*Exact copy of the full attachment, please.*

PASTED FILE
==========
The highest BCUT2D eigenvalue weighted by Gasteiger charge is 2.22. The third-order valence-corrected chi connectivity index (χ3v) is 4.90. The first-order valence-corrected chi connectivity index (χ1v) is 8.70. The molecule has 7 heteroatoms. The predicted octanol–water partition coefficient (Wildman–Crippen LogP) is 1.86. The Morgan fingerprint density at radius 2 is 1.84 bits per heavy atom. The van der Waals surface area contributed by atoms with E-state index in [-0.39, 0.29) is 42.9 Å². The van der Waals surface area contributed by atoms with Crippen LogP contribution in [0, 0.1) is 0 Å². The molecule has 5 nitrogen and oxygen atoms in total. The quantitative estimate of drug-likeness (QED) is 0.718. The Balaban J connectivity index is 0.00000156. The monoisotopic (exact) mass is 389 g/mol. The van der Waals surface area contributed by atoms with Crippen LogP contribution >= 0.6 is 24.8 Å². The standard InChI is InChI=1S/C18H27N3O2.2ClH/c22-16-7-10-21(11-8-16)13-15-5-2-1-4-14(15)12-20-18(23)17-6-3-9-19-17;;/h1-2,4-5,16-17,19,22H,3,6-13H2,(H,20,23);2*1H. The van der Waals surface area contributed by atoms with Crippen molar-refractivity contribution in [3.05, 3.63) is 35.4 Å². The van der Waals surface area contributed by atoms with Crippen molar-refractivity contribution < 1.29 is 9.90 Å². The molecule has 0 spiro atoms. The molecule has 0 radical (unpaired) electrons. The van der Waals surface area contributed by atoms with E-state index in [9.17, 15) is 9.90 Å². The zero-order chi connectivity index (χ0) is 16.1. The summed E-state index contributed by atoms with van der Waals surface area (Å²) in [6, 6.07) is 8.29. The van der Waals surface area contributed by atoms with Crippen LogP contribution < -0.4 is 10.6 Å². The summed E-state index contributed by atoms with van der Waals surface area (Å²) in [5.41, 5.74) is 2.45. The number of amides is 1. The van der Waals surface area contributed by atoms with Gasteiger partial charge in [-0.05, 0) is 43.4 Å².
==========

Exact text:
The highest BCUT2D eigenvalue weighted by Gasteiger charge is 2.22. The third-order valence-corrected chi connectivity index (χ3v) is 4.90. The first-order valence-corrected chi connectivity index (χ1v) is 8.70. The molecule has 7 heteroatoms. The predicted octanol–water partition coefficient (Wildman–Crippen LogP) is 1.86. The Morgan fingerprint density at radius 2 is 1.84 bits per heavy atom. The van der Waals surface area contributed by atoms with E-state index in [-0.39, 0.29) is 42.9 Å². The van der Waals surface area contributed by atoms with Crippen LogP contribution in [0, 0.1) is 0 Å². The molecule has 5 nitrogen and oxygen atoms in total. The quantitative estimate of drug-likeness (QED) is 0.718. The Balaban J connectivity index is 0.00000156. The monoisotopic (exact) mass is 389 g/mol. The van der Waals surface area contributed by atoms with Crippen LogP contribution >= 0.6 is 24.8 Å². The standard InChI is InChI=1S/C18H27N3O2.2ClH/c22-16-7-10-21(11-8-16)13-15-5-2-1-4-14(15)12-20-18(23)17-6-3-9-19-17;;/h1-2,4-5,16-17,19,22H,3,6-13H2,(H,20,23);2*1H. The van der Waals surface area contributed by atoms with Crippen molar-refractivity contribution in [3.05, 3.63) is 35.4 Å². The van der Waals surface area contributed by atoms with Crippen molar-refractivity contribution < 1.29 is 9.90 Å². The molecule has 0 spiro atoms. The molecule has 0 radical (unpaired) electrons. The van der Waals surface area contributed by atoms with E-state index in [9.17, 15) is 9.90 Å². The zero-order chi connectivity index (χ0) is 16.1. The summed E-state index contributed by atoms with van der Waals surface area (Å²) in [6, 6.07) is 8.29. The van der Waals surface area contributed by atoms with Crippen LogP contribution < -0.4 is 10.6 Å². The summed E-state index contributed by atoms with van der Waals surface area (Å²) in [5.41, 5.74) is 2.45. The number of amides is 1. The van der Waals surface area contributed by atoms with Gasteiger partial charge in [-0.05, 0) is 43.4 Å².